Put some stuff in a sauce pan. You’re going to put in some coins. You’re going to put in some rice. You’re going to put in some plastic. Let’s add a bit of mud.
Let’s put in some ice and you can chuck in one or two other things. And now, we’re going to heat that stuff up to several thousand degrees. Don’t stir, just let it simmer.
Finally, what we’ll see is that the whole thing is going to melt. The heavy stuff, such as the coins, are going to sink down to the bottom, lighter stuff is going to rise to the top, and some stuff is going to evaporate and boil above the sauce pan.
Now something very like this seems to have happened to the early Earth. It melted and because it melted, it formed a series of layers and they give it the structure we have today. Let’s look at the four main layers.
1. The Inner and the Outer Core : The first is at the centre and is mainly iron and nickel because they are heavier than most other materials and therefore sank to the centre of the Earth. And the fact that the centre of the Earth is full of magnetic metals (iron and nickel) is really important because this gave the Earth its magnetic field, and the magnetic field deflects some of the sun’s rays that would be harmful to living creatures such as us. So that’s the first layer, the core.
2. The Mantle : The lighter stuff– lighter rocks– float above the core and form a layer that’s called a mantle. Now, the mantle you can think of as a sort of hot sludge of rocks. These rocks are so hot they’re sort of semi-molten and they’re actually moving around in convection currents inside the mantle.
3. The Crust : At the very top, we have a layer called the crust. Very light rocks such as basalts and granites stayed on the top, they cooled down and formed a thin solid layer, the crust. That’s where we live. The crust is pushed around by the convection currents from underneath. You can think of the crust as a tiny, thin layer a bit like a sort of egg shell.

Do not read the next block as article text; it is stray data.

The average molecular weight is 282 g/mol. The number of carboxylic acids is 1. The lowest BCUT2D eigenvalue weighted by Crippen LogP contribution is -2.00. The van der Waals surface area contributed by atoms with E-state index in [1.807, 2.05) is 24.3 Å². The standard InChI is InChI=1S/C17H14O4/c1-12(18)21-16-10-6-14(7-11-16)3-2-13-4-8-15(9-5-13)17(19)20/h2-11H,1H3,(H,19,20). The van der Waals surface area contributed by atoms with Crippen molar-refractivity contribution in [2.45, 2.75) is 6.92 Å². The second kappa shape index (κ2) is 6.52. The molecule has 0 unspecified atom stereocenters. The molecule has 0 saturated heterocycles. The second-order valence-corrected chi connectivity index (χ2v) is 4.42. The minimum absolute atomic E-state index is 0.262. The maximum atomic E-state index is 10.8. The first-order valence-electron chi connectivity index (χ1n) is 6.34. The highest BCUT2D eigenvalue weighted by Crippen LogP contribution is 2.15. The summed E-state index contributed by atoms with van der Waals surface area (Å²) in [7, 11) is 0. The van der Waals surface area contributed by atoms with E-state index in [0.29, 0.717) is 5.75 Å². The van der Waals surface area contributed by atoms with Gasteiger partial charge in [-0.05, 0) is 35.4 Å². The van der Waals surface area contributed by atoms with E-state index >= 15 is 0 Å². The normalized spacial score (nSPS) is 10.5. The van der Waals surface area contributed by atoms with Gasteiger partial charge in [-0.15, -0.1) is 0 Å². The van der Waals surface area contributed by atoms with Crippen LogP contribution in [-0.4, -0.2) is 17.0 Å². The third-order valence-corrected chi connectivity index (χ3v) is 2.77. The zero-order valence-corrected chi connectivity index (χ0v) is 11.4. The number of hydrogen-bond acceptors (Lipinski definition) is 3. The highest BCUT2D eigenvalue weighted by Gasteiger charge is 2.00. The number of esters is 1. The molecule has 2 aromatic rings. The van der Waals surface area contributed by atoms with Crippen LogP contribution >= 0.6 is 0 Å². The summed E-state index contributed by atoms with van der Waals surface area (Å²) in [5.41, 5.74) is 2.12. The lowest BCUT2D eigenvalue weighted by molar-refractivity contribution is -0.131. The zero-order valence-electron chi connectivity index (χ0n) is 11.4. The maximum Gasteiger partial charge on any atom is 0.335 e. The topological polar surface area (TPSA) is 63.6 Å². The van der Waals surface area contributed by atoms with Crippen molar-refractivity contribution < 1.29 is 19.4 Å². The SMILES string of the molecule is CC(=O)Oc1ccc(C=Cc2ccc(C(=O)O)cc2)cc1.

4. The Atmosphere : Finally, the fourth layer, the atmosphere. Some of the gassy stuff bubbles up to the top, it evaporates. The very light gases such as hydrogen disperse into space, but a lot of other gases like Nitrogen and Oxygen, just hang around the Earth held by its gravitational pull.
And that’s how the Earth acquired the structure it has today. All of this happened about ten million years after the creation of our solar system.
A new animation by NASA scientists illustrates what Mars – the fourth planet from the Sun and the second smallest planet in the Solar System – may have looked like billions of years ago.
Billions of years ago when the Red Planet was young, it appears to have had a thick atmosphere that was warm enough to support oceans of liquid water – a critical ingredient for life. The animation shows how the surface of Mars might have appeared during this ancient clement period, beginning with a flyover of a Martian lake. The artist’s concept is based on evidence that Mars was once very different. Rapidly moving clouds suggest the passage of time, and the shift from a warm and wet to a cold and dry climate is shown as the animation progresses. The lakes dry up, while the atmosphere gradually transitions from earth-like, blue skies to the dusty pink and tan hues seen on Mars today.
Today, Mars is a cold, desert world. Liquid water cannot exist pervasively on its surface due to the low atmospheric pressure and surface temperature, although there is evidence for spurts of liquid flow that perhaps consist of a briny solution with reduced freezing temperature. Water under current conditions can be ice or sublimate directly into vapour without staying in a liquid phase.
Now a day, scientists are not yet certain if the core of Mars is solid, liquid, or in two distinct sublayers, like Earth. Future measurements will tell us more.